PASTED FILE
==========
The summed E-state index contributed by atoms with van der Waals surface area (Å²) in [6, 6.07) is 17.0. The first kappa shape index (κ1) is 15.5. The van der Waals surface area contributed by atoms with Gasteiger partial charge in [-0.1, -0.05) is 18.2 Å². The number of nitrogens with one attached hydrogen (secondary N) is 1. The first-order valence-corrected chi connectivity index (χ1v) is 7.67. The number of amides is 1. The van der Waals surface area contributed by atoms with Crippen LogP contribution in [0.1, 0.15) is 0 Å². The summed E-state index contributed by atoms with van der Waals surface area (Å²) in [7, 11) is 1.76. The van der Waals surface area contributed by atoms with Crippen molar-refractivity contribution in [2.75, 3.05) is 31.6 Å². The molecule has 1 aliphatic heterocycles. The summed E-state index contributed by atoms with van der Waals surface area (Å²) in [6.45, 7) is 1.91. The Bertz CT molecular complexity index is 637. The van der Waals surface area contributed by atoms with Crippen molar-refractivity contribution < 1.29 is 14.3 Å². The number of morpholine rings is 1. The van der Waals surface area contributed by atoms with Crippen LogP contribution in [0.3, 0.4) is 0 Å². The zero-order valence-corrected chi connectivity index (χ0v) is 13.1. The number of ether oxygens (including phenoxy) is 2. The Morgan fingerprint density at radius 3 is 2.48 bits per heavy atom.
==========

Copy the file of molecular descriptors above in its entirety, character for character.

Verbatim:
The summed E-state index contributed by atoms with van der Waals surface area (Å²) in [6, 6.07) is 17.0. The first kappa shape index (κ1) is 15.5. The van der Waals surface area contributed by atoms with Gasteiger partial charge in [-0.1, -0.05) is 18.2 Å². The number of nitrogens with one attached hydrogen (secondary N) is 1. The first-order valence-corrected chi connectivity index (χ1v) is 7.67. The number of amides is 1. The van der Waals surface area contributed by atoms with Crippen LogP contribution in [0.1, 0.15) is 0 Å². The summed E-state index contributed by atoms with van der Waals surface area (Å²) in [7, 11) is 1.76. The van der Waals surface area contributed by atoms with Crippen molar-refractivity contribution in [2.75, 3.05) is 31.6 Å². The molecule has 1 aliphatic heterocycles. The summed E-state index contributed by atoms with van der Waals surface area (Å²) in [6.45, 7) is 1.91. The Bertz CT molecular complexity index is 637. The van der Waals surface area contributed by atoms with Crippen molar-refractivity contribution < 1.29 is 14.3 Å². The number of morpholine rings is 1. The van der Waals surface area contributed by atoms with Crippen LogP contribution in [0.3, 0.4) is 0 Å². The zero-order valence-corrected chi connectivity index (χ0v) is 13.1. The number of ether oxygens (including phenoxy) is 2. The Morgan fingerprint density at radius 3 is 2.48 bits per heavy atom.